She's on Fox News several days a week. She's about to open up her own strategic communications shop. She's one of the last Bushies standing. And she was just nominated for a federal post by President Barack Obama. So what is it, exactly, that Dana Perino is trying to accomplish?
If I seemed at ease with her, it's because I knew Perino a little better than most—or at least I thought I did. We'd grown up a few miles apart in Parker in the 1980s, went to the same schools (she's five years older than I am), were both editors at the high school newspaper, and shared some of the same teachers. We also share the same political party—not that that's surprising, since we come from a county (Douglas) that hasn't gone for a Democratic presidential nominee since Lyndon Baines Johnson. Needless to say, we had a lot in common. I figured having a leg up on her past would help me gain some insight into what her future might look like.
Perino's ascent of the political ladder had been remarkable mostly for the speed with which she climbed. What made conservatives in Douglas County proud was that she had come from the same Western stock as they had and was educated in public schools that were generally ignored in the country's power centers. She'd gone to D.C. as the antithesis of the Washington establishment and had wriggled her way inside.
In fact, talk to anyone who was around her and it was apparent that Perino was going somewhere, even as a little girl. She was born in Wyoming in 1972; when Perino was six, she visited the White House with her family. After she got home, she went searching for a milk-delivery box and an American flag. Her mom found her outside. Perino was in the driveway, standing on the box and waving the flag.
"What are you doing?" her mother asked.
"I'm going to work in the White House," Perino told her.
In a place like Parker in the 1980s—an exurban outpost with few kids and even less to do—it was easy to identify the go-getters, and Perino did her best to stick out, even if she'd been largely apolitical up to that point. At Ponderosa High School, she was senior-class president, a star on the school's speech team, and a member of the National Honor Society. "Dana was nonstop," her mother, Jan, says. "It got to the point where I stopped keeping track of all the things she was doing."
At home her father, Leo, who now owns a convenience store just northeast of downtown Denver, took charge of her political upbringing; he had her read the Rocky Mountain News and the Denver Post and debate current events at the dinner table. "It was always about ideas, why people thought the way they did," Leo says.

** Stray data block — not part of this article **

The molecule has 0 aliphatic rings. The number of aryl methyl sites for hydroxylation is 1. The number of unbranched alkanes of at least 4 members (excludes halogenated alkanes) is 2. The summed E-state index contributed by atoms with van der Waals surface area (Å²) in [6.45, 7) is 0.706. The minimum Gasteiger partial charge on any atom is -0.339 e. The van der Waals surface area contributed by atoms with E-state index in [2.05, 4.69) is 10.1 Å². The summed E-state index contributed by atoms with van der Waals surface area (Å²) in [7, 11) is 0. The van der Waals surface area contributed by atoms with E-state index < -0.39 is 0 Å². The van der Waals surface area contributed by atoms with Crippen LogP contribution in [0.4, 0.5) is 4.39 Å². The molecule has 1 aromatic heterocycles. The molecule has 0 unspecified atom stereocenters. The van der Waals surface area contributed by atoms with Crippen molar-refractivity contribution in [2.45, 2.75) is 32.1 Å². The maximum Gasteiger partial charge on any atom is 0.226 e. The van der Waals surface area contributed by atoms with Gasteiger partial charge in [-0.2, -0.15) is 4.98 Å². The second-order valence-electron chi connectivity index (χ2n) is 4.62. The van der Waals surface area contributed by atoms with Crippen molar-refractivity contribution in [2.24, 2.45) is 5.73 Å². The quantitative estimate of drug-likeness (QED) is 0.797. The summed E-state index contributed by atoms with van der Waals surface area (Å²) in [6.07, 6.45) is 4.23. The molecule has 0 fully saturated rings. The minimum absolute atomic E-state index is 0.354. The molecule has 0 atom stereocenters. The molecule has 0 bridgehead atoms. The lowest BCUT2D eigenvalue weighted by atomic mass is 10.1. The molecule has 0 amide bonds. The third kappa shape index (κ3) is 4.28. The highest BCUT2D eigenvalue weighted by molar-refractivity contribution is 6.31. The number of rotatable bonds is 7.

Perino graduated high school in 1990 and enrolled at Southern Colorado on a speech scholarship, in part because the school would give her the opportunity to cover the Colorado Legislature as a student journalist and she could spin records as a late-night DJ for a country music station.
After her college graduation in 1994, she enrolled in a graduate program at Illinois Springfield, where she covered the state Capitol and breaking news for the regional CBS affiliate. One night, a boy was murdered in the city, and Perino was assigned to interview the child's mother later at the trial. She realized she couldn't do it. "That was pretty much the end of my career," she says.
Perino also learned something else about herself: She was a Republican.
"I'd go into the newsroom where there'd be people talking politics, and I looked around and realized that I didn't believe in anything they said," Perino says.
Her push into Republican politics came on the heels of Newt Gingrich's Contract With America, a time when the GOP was trying to reidentify with its conservative base. Perino, who'd finished her graduate program in 1995, waded into the political mainstream with Colorado Representative Scott McInnis, a moderate Republican and then a relative newcomer to federal politics. Perino moved into a basement apartment a few blocks from the National Mall and started her job as a low-level aide to McInnis, taking guests on White House tours and answering phones.
After a few months she got an offer from Representative Dan Schaefer—a conservative from Colorado's Sixth District—when his press secretary resigned. Perino accepted, and her first act of business was getting Schaefer to comment on the pending retirement of Democratic Representative Pat Schroeder. "He asked me what he should say," Perino remembers. "Here I am, just out of school, and I've got a congressman asking me for advice. That was really huge for me."
Two years into the job, Perino returned to Colorado on a business trip. On her way back to Washington, she sat next to a man who'd been eyeing her as they walked down the jetway in Denver. "I see this cute, tiny blonde with this little ponytail swinging back and forth—she was gorgeous," McMahon recalls. "I'm thinking, 'There's no way I have a chance with this woman.' I mean, seriously, look at me."
The pair dated long-distance for less than a year. Perino then moved to England to be with McMahon, even though that meant abandoning her burgeoning career. "The only thing that worried me was what my parents would say," she recalls. "My mind was made up, and I took the chance." The pair lived together for a few months in McMahon's house in the north of England. They bought their dog in Scotland and then eloped. "It was a shock," Leo Perino says, "but you could see the happiness on her face. That's all I needed to know."